The way that participants characterized their overall responses varied, from extremely positive to indifferent. Participants indicated that participation in SKY Schools led to an improved lifestyle, helping them to feel relaxed and restored after practicing the SKY techniques. However, other participants revealed a tepid attitude, as well as the explanation that they had participated in the program because of its novelty. A third participant’s perspective was that the intervention offered “no change”. Future research on the psychological perspectives or expectancies of participants at the beginning of the program may be helpful in investigating what kind of changes youth may have expected from the program. Participants with a tepid response to SKY Schools also mentioned that they thought that the response to SKY Schools would be moderated mostly by individual factors and that they would recommend SKY Schools only with knowledge of personal characteristics, as opposed to a global endorsement of the program. One participant felt that the intervention was overly monotonous and lacked the differentiation necessary to advance their skills.

It may be that the SKY Schools program is not appropriate for youth who are currently homeless. These youth may be too worried about finding their next meal and a place to sleep to focus on the program. It may be that youth who are currently using illicit drugs may not benefit from the SKY Schools intervention, which requires one to be not only physically present but mentally present.

Participants described three major themes associated with the social environment. They described the integral role of the facilitators in SKY Schools and the need for inclusivity in terms of facilitators. Participants reported that they thought having facilitators who shared the same gender they identified with was beneficial to learning. Existing peer relationships were important and future studies should continue to manage this in ways that may be further beneficial for participants. Participants suggested improving social dynamics by facilitating familiarity. Facilitators were also important because they played a crucial role in helping youth learn the techniques associated with the program. Participants reported feeling as though the experience was enhanced through the increased availability and willingness of facilitators to answer questions. However, overcontrol or over-enthusiasm by instructors was received negatively by participants.

This study was not designed to definitively demonstrate the clinical efficacy of the SKY Schools program but rather to assess if it is feasible to conduct a definitive study. The high level of questionnaire completion by retained participants, the completion of computer-based data entry, and the completion of statistical analyses of quantitative data demonstrated that it is feasible to collect data in this study population for demographics, mental health symptoms, substance use, and community involvement. Trend analyses of quantitative data suggest beneficial effects of SKY School’s mental health symptoms and at least an initial decrease in substance use. These findings need to be replicated in a larger randomized controlled trial (Table 3).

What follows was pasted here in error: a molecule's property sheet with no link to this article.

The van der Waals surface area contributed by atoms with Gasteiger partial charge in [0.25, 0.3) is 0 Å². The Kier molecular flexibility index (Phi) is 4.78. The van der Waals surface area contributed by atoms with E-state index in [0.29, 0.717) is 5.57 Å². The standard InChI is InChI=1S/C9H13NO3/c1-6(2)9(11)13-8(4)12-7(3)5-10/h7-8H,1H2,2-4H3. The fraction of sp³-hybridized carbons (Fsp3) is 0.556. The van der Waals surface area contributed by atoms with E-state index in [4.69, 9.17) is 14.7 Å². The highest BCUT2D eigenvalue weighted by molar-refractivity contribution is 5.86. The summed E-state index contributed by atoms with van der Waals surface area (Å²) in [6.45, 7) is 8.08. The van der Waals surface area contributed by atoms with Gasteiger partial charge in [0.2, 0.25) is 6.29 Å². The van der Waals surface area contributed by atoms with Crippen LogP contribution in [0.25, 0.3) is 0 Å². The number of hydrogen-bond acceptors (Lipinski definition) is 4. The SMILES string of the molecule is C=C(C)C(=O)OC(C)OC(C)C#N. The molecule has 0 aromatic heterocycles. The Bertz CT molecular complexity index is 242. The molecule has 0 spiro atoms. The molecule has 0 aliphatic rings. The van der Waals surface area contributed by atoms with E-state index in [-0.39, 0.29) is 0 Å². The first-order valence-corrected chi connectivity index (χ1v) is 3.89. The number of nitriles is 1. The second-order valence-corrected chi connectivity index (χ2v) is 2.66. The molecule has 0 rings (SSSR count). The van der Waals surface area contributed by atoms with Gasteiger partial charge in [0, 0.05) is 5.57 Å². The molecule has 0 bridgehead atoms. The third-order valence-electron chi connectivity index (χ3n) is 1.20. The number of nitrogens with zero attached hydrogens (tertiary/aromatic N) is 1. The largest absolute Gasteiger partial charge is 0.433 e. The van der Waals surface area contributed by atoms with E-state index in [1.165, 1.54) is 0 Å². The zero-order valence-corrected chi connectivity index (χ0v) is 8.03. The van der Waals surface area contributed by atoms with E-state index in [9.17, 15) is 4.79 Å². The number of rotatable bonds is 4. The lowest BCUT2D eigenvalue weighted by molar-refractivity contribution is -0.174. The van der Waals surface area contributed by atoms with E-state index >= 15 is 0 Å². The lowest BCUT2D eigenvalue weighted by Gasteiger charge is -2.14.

Table 3 Results of primary (feasibility) outcome measures collected



This study did not use a formal scale for the collection of adverse events but rather relied on participant descriptive reports. To our knowledge, no validated scale for the assessment of adverse events in yoga interventions has been published to date. Attrition in this study was high with 38.8% of participants withdrawing from the study intervention prior to the week 8 follow-up visit.

Implications and future directions

Our findings confirm that the youth at risk of homelessness are a very difficult population to recruit and retain for the purpose of running a clinical trial. For a future study of this population, it would be imperative to have a multi-site study to recruit and retain at a more reliable rate. Second, while the participants offered a substantial number of suggestions to improve the delivery and content of the intervention, there were several critical observations. We believe that some of their negative biases toward the intervention could be based on their own experiences with the social aspect of the risk of homelessness. This might have led them to have poor self-esteem, distrust of the research staff and the SKY Schools facilitators, and concern with their own difficulties, as previously suggested by Hough et al. [28].